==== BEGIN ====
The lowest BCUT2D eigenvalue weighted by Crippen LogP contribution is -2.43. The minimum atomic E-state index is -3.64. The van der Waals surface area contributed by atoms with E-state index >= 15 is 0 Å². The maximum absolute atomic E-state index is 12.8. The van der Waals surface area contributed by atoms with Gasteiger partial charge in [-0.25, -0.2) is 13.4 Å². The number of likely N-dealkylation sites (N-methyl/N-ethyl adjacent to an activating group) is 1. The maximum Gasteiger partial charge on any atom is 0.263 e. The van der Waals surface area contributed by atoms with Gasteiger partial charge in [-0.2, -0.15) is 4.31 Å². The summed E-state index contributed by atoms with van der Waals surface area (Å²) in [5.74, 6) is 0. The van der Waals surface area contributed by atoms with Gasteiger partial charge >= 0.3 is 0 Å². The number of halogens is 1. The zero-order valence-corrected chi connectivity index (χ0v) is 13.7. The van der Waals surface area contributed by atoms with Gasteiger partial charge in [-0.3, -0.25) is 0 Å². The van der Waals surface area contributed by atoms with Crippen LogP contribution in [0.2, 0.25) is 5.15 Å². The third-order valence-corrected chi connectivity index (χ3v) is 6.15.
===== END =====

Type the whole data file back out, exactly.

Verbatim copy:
The lowest BCUT2D eigenvalue weighted by Crippen LogP contribution is -2.43. The minimum atomic E-state index is -3.64. The van der Waals surface area contributed by atoms with E-state index >= 15 is 0 Å². The maximum absolute atomic E-state index is 12.8. The van der Waals surface area contributed by atoms with Gasteiger partial charge in [-0.25, -0.2) is 13.4 Å². The number of likely N-dealkylation sites (N-methyl/N-ethyl adjacent to an activating group) is 1. The maximum Gasteiger partial charge on any atom is 0.263 e. The van der Waals surface area contributed by atoms with Gasteiger partial charge in [-0.2, -0.15) is 4.31 Å². The summed E-state index contributed by atoms with van der Waals surface area (Å²) in [5.74, 6) is 0. The van der Waals surface area contributed by atoms with Gasteiger partial charge >= 0.3 is 0 Å². The number of halogens is 1. The zero-order valence-corrected chi connectivity index (χ0v) is 13.7. The van der Waals surface area contributed by atoms with Gasteiger partial charge in [-0.3, -0.25) is 0 Å². The van der Waals surface area contributed by atoms with Crippen LogP contribution in [0.2, 0.25) is 5.15 Å². The third-order valence-corrected chi connectivity index (χ3v) is 6.15.